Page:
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If you hadn’t worked out from the quality of these photos you might have worked from my appearance in three of them that they are not my photos. These were taken by a proper photographer and were put up on the school website. You might want to try and navigate the website with the aid of google translate:

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I’m sure I missed several things about what it’s like in the classroom (the last post), but there is something in particular that I have since thought about that I want to include. I talked about the dramatically varying levels of discipline in the classroom. I think one of the main factors in this is the allocation of leading roles to certain members of the class. For example in grade one, if there is some delay at the start of the lesson, it is someone’s job to get up in front and read out English phrases in the textbook to be repeated obediently by the whole class. Another example: most of the  classes in the school are divided into tables each of which is assigned a leader who is responsible for controlling their table thereby accruing table points throughout the week. I think it is the strength of these individuals’ character as much as anything that affects the class’ behaviour as a whole.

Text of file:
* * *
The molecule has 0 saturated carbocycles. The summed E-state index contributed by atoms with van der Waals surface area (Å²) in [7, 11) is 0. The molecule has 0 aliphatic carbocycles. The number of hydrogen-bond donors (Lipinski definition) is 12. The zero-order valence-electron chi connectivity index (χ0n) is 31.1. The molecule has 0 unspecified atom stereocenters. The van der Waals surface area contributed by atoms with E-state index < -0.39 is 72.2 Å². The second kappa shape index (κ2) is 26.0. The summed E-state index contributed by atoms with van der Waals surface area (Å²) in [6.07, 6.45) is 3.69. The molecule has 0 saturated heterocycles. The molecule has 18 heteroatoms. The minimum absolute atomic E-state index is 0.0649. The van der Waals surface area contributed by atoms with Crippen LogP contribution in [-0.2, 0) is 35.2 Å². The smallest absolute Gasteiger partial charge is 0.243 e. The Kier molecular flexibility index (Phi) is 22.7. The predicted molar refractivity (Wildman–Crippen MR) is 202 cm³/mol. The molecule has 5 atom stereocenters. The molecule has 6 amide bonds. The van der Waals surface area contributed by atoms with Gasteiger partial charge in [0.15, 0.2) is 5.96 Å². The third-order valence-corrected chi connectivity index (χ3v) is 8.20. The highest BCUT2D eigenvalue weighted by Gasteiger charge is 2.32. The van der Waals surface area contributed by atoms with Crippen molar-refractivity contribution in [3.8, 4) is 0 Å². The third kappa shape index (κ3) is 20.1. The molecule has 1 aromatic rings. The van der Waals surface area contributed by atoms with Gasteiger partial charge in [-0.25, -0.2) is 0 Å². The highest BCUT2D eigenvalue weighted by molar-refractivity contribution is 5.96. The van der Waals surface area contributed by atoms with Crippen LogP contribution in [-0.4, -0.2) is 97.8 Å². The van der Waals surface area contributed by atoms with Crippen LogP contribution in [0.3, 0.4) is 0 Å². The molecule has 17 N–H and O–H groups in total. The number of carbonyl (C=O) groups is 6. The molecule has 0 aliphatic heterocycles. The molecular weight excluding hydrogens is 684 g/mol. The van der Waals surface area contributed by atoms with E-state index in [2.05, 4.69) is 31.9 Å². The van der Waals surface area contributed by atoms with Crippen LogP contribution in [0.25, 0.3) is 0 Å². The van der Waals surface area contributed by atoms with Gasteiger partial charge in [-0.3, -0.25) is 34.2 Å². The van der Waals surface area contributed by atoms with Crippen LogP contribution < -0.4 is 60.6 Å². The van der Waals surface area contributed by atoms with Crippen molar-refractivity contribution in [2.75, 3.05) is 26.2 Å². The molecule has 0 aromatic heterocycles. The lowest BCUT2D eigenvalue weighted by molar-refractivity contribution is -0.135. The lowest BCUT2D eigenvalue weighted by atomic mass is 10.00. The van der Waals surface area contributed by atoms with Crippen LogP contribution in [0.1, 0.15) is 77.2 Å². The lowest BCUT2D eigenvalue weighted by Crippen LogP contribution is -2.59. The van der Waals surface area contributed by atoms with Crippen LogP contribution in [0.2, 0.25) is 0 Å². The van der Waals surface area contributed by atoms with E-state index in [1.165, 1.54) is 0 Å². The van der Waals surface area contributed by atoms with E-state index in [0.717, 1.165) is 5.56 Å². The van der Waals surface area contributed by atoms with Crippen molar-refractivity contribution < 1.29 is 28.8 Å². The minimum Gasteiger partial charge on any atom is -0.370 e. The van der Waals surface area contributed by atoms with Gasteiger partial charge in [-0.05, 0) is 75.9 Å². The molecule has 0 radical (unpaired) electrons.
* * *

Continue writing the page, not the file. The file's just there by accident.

I’m putting this oversight down to the state I was in when I was writing that post. I was suffering from a terrible cold that I have now all but recovered from. I think I fell victim to a massive change in temperature we experienced last week. When we arrived it was consistently hot and humid. At its peak, the temperature reached at least 36*C (the buses are equipped with thermometers). This was the temperature on the cramped bus as we made our way to Guangzhou zoo. Thankfully it was air conditioned – to some extent.  Today is no less uncomfortable than that day. But that has more to do with the extreme humidity that precedes rainfall than the high temperature. There were two days of heavy rainfall that shortly followed the zoo trip. And with the rain came the drop in temperature that probably brought about my cold. It went from mid-30s to round about 20*C, and the nights were cooler still. I know, anyone reading this, suffering from the interminable cold in England will be spitting at my suggestion that 20*C is cool! But the same temperature here feels very different because of the very close air. Suffice it to say I have since worn every one of the jumpers I thought were a clear indication that I had over packed.